without form and words without a tongue.
They give meaning to what we thought
we had forgotten in our youth.
Things that remember themselves give light
to the uncertain paths we used to take,
bringing beauty to the house
of our ripening old age.
-- 1995 Nancy Wood from Dancing Moons
leather-brown leaves of cottonwood settled on rabbitbrush's muted blue-gray lace ...
when colors fade in
autumn, shapes and textures
come into focus.
i love the subtle colors,
crisp sounds, available light
of early November in the Rockies
excerpt from "To a Milkweed" by Deborah Digges:
Teach me to need the future,
and the past, that Indian summer.
Let me be tricked into believing
that by what moves in me I might be saved
and hold to this. Hold onto this until there's wind enough.
This is the nature of that country. There are hills, rounded, blunt, burned, squeezed up out of chaos, chrome and vermilion painted, aspiring to the snow-line. Between the hills lie high level-looking plains full of intolerable sun glare, or narrow valleys drowned in a blue haze. The hill surface is streaked with ash drift and black, unweathered lava flows. After rains water accumulates in the hollows of small closed valleys, and, evaporating, leaves hard dry levels of pure desertness that get the local name of dry lakes. Where the mountains are steep and the rains heavy, the pool is never quite dry, but dark and bitter ...
-- Mary Austin excerpt from "Land of Little Rain"
Your absence has gone through me
like thread through a needle.
Everything I do is stitched
with its color
You do not need to leave your room.
Remain sitting at your table and listen.
Do not even listen, simply wait.
Do not even wait, be quite still and solitary.
The world will freely offer itself to you
to be unmasked,
it has no choice,
it will roll in ecstacy at your feet.
-- Franz Kafka
.... you must know the meaning of river stones first.
Find a place that calls to you and there
Lie face down in the grass until you feel
Each plant alive with the mystery of beginnings
-- 1993, Nancy Wood from Spirit Walker
Cottonwood leaf and twig on the banks of Spring Meadow Lake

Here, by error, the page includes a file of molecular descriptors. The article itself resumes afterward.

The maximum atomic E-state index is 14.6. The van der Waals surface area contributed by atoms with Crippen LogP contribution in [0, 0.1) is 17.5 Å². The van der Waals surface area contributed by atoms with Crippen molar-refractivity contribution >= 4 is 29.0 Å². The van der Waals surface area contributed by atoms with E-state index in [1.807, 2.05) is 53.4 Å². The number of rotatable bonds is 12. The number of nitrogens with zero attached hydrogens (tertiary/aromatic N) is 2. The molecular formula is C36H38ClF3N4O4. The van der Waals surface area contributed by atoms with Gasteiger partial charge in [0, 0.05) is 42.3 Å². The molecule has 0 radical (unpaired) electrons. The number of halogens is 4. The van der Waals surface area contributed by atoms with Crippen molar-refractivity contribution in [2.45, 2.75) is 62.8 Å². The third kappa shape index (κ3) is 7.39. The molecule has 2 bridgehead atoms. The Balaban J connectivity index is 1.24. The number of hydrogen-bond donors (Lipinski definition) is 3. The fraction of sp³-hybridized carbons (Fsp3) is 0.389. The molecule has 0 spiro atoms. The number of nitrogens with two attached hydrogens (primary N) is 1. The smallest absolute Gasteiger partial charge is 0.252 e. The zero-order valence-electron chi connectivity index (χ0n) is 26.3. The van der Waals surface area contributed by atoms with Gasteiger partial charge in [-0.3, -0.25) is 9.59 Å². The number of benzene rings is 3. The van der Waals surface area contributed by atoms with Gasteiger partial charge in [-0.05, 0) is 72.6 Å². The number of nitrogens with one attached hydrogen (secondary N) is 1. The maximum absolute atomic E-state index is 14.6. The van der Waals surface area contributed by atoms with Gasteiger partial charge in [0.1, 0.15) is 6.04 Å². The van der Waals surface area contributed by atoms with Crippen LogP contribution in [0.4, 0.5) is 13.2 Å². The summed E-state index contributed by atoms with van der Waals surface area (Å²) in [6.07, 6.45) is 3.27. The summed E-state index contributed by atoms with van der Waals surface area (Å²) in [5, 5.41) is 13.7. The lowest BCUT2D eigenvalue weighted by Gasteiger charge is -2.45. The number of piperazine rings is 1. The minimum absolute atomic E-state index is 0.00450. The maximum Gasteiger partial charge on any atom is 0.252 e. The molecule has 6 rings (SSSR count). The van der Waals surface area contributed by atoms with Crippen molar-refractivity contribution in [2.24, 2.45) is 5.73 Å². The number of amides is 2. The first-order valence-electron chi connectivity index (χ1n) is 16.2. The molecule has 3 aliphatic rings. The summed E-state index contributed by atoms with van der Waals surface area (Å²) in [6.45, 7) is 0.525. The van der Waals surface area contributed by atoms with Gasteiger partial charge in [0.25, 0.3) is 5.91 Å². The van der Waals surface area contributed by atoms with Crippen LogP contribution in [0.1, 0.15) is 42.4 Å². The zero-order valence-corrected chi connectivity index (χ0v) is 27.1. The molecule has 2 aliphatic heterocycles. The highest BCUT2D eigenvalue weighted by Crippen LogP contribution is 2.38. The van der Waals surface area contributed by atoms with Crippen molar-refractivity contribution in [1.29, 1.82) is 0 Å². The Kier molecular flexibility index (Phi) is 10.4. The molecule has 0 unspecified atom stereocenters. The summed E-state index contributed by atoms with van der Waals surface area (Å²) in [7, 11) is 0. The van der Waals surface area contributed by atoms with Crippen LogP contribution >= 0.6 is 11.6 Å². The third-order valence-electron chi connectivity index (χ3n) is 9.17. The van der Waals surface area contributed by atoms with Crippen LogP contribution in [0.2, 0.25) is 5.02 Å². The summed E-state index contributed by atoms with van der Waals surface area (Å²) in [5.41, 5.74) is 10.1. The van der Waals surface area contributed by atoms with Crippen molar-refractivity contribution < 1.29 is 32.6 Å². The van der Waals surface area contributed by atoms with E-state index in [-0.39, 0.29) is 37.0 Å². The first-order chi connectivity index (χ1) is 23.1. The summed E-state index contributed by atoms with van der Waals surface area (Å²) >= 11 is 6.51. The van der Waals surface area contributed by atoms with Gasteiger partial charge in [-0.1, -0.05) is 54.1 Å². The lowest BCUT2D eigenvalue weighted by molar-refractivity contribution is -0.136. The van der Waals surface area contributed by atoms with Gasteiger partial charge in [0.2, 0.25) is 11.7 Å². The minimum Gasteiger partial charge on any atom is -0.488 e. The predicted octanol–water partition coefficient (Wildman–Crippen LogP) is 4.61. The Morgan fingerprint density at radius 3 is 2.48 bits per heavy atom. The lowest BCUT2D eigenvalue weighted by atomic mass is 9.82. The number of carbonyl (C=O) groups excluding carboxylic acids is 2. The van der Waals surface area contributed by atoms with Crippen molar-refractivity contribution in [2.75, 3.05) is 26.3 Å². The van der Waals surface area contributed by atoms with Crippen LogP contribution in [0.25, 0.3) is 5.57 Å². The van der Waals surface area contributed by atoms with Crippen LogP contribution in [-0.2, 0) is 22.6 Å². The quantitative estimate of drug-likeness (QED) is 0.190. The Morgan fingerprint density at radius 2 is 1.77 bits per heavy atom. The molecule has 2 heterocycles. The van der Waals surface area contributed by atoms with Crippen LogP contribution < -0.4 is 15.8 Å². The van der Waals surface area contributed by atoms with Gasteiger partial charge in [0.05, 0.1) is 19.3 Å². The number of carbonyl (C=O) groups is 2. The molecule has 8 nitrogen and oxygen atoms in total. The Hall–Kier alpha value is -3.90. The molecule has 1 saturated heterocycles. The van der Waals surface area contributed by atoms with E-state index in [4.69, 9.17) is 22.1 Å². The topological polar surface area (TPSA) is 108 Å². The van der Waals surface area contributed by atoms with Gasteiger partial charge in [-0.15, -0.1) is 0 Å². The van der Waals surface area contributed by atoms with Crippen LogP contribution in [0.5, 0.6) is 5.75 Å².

This week, the Poetry Thursday prompt was to write about what we avoid ... poetry/poets/genres we avoid. Hmmm, well I decided to avoid this week's prompt altogether and just do a stream of consciousness thing pairing poems or quotes with the recent art pieces that have been inspired by my recent reading, thinking and writing.
So, I hope, as you are reading this post, you will discover writers who delight and inspire you as they do for me!
River Qi, originally uploaded by MontanaRaven Copyright 2006 Maureen Shaughnessy
There is a vitality, a life force, an energy...that is translated through you into action, and because there is only one of you in all time, this expression is unique. And if you block it, it will never exist through any other medium and will be lost.
--- Martha Graham
I am an abyss I am trying to cross Copyright 2006 by Maureen Shaughnessy
originally uploaded by MontanaRaven
I say to my breath once again,
little breath come from in front of me,
go away behind me,
row me quietly now,
as far as you can,
for I am an abyss
that I am trying to cross
I am exploring some of my feelings about life, death, mystery, what it is that does not separate us from everything we think is outside of ourselves ... These pieces are part of a series I am working on, exploring the Life Force. To see the rest of this series, click here.
The soul moves in circles, said Plotinus.
Hence our lives are not moving straight ahead;
instead hovering, wavering,
returning, renewing, repeating.
-- James Hillman
Life must go on. I forget just why.
-- Edna St. Vincent Millay
Check out other Poetry Thursday posts by clicking this button:
I am drawn to powerful, mysterious places... The 'creative haunting' of these locations has been imprinted on my spirit. -- Jacqueline Baldini
We are the miracle of force and matter making itself over into imagination and will. Incredible. The Life Force experimenting with forms. You for one. Me for another. The Universe has shouted itself alive. We are one of the shouts.... and as much as we are one of the shouts, so too are the salmon, the bear, the hawk, the mountain, stream and light. These pieces are part of a series I am working on, about Life Force. If you like these, please check back to see others I will post as I complete them. Thank you for looking.
-- Ray Bradbury
Salmon Run Qi
Copyright Maureen Shaughnessy, originally uploaded by MontanaRaven
What would the world be,
once bereft Of wet and wildness?
Let them be left,
O let them be left,
wildness and wet,
Long live the weeds and
the wildness yet.
--- by Gerard Manley Hopkins